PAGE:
“Better to go outdoors. Better to see the flash of warblers in the willows, to smell the spicy aroma of sage, to hear the bright gurgle of the creek as it speeds under the footbridge. Better just to be here and try to accept the solace of this land that refuses to let us forget.”
– Candace Savage, A Geography of Blood
I’ve been staying in Eastend, SK in a charming house that was mail-ordered from an Eaton’s catalogue many years ago. Eastend is home to an Arts Council and the Wallace Stegner House, which provides residency to artists. It’s a quiet, friendly town with a population of approximately 600. The Eastend Historical Museum is hosting one of my digital storytelling workshops July 17-18.
While packing the car for the drive here, my roommate came out of our house and handed me Candace Savage’s award-winning book, A Geography of Blood, which is set in Eastend and Cypress Hills. “Have you read this?” He asked. I hadn’t, though I’d almost bought it several times at various bookstores. It seems serendipitous that I’d held out on reading it until now.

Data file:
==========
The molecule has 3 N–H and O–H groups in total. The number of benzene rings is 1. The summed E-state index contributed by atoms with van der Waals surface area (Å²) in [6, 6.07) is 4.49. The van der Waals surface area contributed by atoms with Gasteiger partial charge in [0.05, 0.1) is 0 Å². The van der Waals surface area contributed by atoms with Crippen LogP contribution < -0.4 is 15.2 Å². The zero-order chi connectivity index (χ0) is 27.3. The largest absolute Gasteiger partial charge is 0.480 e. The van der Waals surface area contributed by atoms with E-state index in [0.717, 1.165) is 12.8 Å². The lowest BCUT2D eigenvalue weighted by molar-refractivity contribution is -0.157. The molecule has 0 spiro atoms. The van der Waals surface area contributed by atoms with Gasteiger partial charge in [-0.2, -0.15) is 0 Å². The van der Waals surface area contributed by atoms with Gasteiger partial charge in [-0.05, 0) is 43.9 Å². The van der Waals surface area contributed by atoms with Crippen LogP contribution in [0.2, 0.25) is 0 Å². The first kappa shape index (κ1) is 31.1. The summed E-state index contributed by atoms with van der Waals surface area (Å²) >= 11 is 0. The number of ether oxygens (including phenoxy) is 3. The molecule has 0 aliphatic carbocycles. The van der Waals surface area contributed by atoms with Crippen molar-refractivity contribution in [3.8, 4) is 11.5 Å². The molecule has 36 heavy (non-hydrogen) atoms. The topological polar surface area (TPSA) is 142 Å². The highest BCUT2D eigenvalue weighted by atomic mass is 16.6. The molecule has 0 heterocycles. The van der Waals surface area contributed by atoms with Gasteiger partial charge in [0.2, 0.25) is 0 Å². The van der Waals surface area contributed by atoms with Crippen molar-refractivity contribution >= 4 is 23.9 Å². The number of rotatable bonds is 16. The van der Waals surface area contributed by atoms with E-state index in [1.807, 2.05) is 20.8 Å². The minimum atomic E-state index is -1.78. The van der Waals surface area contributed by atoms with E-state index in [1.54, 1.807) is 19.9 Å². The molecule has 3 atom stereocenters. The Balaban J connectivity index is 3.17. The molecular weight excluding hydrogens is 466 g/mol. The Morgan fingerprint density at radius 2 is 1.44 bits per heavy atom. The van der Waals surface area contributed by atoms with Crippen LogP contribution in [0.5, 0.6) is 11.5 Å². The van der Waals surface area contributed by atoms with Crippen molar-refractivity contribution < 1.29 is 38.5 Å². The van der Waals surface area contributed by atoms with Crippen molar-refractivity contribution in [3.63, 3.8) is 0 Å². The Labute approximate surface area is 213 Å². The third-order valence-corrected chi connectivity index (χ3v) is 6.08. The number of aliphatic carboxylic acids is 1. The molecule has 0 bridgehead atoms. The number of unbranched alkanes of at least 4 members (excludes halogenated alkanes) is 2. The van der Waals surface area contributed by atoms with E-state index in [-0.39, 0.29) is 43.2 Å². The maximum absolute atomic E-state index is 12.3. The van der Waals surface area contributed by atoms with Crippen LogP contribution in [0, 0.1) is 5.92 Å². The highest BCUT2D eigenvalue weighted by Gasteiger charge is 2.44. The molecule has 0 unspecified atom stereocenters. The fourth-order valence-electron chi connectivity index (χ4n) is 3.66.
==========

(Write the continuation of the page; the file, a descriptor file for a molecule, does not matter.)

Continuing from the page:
Savage, a Saskatchewan writer, who has stayed at the Stegner House, and now owns a house in Eastend, admirably balances her appreciation for this stunning landscape with an acknowledgement of her white-settler background. In A Geography of Blood, she delves into the disturbing history of Cypress Hills, specifically the government-sanctioned slaughter of bison to purposefully starve Indigenous people, the massacre of the Nakoda at Fort Walsh, and the establishment of farms in the name of so-called progress. Savage digs up the uncomfortable stories buried in the hills and valleys of the Plains while maintaining her love and appreciation for the land.
Here are some photos that were taken on the drive to Eastend and around this area.
1947 REO Speedwagon near Caronport
The band, REO Speedwagon, was named after a truck like this.
Canola field near Caronport
Cotton Candy Cloud in Eastend
Bald Butte at Cypress Hills Provincial Park